Cy-Fair ISD approves billion-dollar budget, teacher raises for 2020-21

Cy-Fair ISD passed a $1.04 billion budget for fiscal year 2020-21. (Courtesy Fotolia)
Cy-Fair ISD passed a $1.04 billion budget for fiscal year 2020-21. (Courtesy Fotolia)

Cy-Fair ISD passed a $1.04 billion budget for fiscal year 2020-21. (Courtesy Fotolia)

Cy-Fair ISD board members approved a $1.04 billion budget for the 2020-21 fiscal year, which includes a $39.8 million shortfall to provide district employees with raises in the coming year.

“We’ve actually adopted several deficit budgets, but we’ve been very fortunate, and we have not realized any of those deficits to this point,” Chief Financial Officer Karen Smith said at the June 11 board work session. “We fully believe that we will be adding a little bit to fund balance this year for 2019-20.”

The final amended budget for 2019-20—which initially included a projected $27.5 million deficit—shows the district will add at least $2.7 million to its fund balance by the time the fiscal year ends, according to Smith, who said the district already has about six and a half months of expenses in its fund balance.

An anticipated student enrollment growth rate of about 0.5%, the opening of Rowe Middle School and effects of the COVID-19 pandemic all played a role in the budgeting process, Smith said. Expenditures amount to about $8,783 per student with the district’s projected enrollment of 118,498.

Superintendent Mark Henry said at the June 16 board meeting that he believes the 2020-21 school year will look different than any year the district has endured before. Because of changes made due to the pandemic, operations will cost more than the typical academic year, he said.

“This is going to be a tough year,” he said. “The bottom line is there are so many uncertainties. We really feel like we’re going to be operating two systems this year—we’re going to be operating in-person, regular school, and we’re going to be providing a virtual environment.”


Job security for CFISD employees is a top priority despite budget challenges, Henry said, and layoffs are not being discussed at this time.

According to the district, CFISD plans to spend about 65% of the budget on classroom instruction, 8.6% on plant maintenance and operations, 4.9% on transportation, 5% on school leadership, 3.9% on guidance and counseling, 2.2% on cocurricular and extracurricular activities, 1.8% on general administration and 1.1% on health services.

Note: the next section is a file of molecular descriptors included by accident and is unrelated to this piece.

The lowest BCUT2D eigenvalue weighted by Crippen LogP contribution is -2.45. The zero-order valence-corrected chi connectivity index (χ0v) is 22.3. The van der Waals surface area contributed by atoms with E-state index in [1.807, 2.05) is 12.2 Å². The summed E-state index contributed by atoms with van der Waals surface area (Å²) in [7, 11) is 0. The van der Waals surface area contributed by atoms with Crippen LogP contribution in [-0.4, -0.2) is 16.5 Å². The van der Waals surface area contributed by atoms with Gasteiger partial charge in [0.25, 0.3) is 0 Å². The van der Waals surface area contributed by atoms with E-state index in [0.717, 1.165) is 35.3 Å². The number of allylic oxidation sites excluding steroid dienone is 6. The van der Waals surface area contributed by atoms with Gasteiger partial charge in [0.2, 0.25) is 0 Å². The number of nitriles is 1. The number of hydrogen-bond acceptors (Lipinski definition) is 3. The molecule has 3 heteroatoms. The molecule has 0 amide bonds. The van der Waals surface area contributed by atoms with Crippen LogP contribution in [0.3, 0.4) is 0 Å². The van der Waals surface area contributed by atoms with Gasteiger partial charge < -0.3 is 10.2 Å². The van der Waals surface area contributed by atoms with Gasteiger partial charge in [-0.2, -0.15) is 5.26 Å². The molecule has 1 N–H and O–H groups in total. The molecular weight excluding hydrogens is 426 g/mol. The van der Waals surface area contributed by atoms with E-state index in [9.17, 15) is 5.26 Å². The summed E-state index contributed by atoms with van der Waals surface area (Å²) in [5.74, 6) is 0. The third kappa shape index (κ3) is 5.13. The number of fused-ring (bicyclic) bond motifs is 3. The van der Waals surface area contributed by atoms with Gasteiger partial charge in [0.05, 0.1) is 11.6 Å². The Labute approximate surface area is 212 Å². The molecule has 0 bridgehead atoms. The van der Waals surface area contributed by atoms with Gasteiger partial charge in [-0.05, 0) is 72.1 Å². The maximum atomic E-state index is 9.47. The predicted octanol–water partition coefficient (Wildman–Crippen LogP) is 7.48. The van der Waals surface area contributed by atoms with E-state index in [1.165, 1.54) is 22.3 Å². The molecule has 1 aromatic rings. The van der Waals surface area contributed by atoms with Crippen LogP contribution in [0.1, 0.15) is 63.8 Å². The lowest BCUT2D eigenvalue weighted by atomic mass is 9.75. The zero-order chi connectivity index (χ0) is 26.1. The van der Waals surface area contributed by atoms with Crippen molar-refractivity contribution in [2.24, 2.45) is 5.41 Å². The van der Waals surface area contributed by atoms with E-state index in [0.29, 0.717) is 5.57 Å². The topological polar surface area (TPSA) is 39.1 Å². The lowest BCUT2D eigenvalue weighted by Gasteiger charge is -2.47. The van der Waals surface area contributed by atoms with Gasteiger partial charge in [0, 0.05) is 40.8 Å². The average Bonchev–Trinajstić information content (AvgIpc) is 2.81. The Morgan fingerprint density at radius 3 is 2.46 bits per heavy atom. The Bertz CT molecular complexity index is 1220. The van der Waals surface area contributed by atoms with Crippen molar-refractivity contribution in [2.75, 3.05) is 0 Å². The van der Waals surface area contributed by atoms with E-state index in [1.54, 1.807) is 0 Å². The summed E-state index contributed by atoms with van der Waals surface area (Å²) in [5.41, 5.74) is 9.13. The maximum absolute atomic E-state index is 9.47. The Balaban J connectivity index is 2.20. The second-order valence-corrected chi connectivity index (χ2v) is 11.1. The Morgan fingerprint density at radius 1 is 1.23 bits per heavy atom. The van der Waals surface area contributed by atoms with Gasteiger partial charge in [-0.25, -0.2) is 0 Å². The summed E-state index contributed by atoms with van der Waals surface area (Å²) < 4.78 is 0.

In the 2019-20 budget, full-time teachers, counselors, librarians and nurses received a one-time $1,000 payment and up to a 3.5% salary increase, and hourly employees and administrators received a one-time $500 payment and a 3% salary increase.

Full-time teachers, counselors, librarians and nurses in 2020-21 can expect to see the one-time $1,000 payment from 2019-20 rolled in to their salaries in addition to a 1% increase, while hourly employees and administrators will see last year's $500 payment rolled in to their salaries in addition to a 1% increase, Smith said. These payments and salary increases are expected to cost the district $20.4 million.

In addition, the starting teacher salary in CFISD will be $56,000 in 2020-21—up from $55,500 last year.

Smith said another $10 million in the budget would be designated for costs incurred due to the COVID-19 pandemic, including personal protective equipment, an increase in substitute teacher costs, remote learning packet printing and other expenses.

About 54.3% of anticipated revenue will come from local property taxes and 43.6% from state funds, Smith said. These figures are based on a proposed property tax rate of $1.3578 per $100 valuation, down from $1.37 last year, she said.
By Danica Lloyd
Danica joined Community Impact Newspaper as a Cy-Fair reporter in May 2016 after graduating with a journalism degree from Union University in Jackson, Tennessee. She became editor of the Cy-Fair edition in March 2020 and continues to cover education, local government, business, demographic trends, real estate development and nonprofits.


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